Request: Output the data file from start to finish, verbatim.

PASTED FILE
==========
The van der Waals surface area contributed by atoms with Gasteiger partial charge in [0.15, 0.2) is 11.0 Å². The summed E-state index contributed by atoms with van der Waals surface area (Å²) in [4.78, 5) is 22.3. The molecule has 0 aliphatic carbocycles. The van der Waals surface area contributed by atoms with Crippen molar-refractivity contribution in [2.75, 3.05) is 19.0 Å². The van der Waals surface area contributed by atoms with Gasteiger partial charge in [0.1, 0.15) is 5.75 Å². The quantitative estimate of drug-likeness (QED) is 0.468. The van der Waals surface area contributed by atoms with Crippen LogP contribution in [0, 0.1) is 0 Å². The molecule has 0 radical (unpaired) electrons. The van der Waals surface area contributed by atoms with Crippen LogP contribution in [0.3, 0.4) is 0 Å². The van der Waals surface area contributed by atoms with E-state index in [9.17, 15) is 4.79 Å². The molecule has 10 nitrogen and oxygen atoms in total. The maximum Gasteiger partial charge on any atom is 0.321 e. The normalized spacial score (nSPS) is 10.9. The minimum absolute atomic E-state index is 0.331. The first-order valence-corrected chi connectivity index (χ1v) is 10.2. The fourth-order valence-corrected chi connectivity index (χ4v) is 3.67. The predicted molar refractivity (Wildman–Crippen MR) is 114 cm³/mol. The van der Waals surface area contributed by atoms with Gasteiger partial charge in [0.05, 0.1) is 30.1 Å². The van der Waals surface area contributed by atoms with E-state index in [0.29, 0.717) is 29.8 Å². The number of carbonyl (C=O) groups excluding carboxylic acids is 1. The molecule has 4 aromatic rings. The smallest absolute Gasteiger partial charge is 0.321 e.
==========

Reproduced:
The van der Waals surface area contributed by atoms with Gasteiger partial charge in [0.15, 0.2) is 11.0 Å². The summed E-state index contributed by atoms with van der Waals surface area (Å²) in [4.78, 5) is 22.3. The molecule has 0 aliphatic carbocycles. The van der Waals surface area contributed by atoms with Crippen molar-refractivity contribution in [2.75, 3.05) is 19.0 Å². The van der Waals surface area contributed by atoms with Gasteiger partial charge in [0.1, 0.15) is 5.75 Å². The quantitative estimate of drug-likeness (QED) is 0.468. The van der Waals surface area contributed by atoms with Crippen LogP contribution in [0, 0.1) is 0 Å². The molecule has 0 radical (unpaired) electrons. The van der Waals surface area contributed by atoms with Crippen LogP contribution in [0.3, 0.4) is 0 Å². The van der Waals surface area contributed by atoms with E-state index in [9.17, 15) is 4.79 Å². The molecule has 10 nitrogen and oxygen atoms in total. The maximum Gasteiger partial charge on any atom is 0.321 e. The normalized spacial score (nSPS) is 10.9. The minimum absolute atomic E-state index is 0.331. The first-order valence-corrected chi connectivity index (χ1v) is 10.2. The fourth-order valence-corrected chi connectivity index (χ4v) is 3.67. The predicted molar refractivity (Wildman–Crippen MR) is 114 cm³/mol. The van der Waals surface area contributed by atoms with Gasteiger partial charge in [0.05, 0.1) is 30.1 Å². The van der Waals surface area contributed by atoms with E-state index in [0.29, 0.717) is 29.8 Å². The number of carbonyl (C=O) groups excluding carboxylic acids is 1. The molecule has 4 aromatic rings. The smallest absolute Gasteiger partial charge is 0.321 e.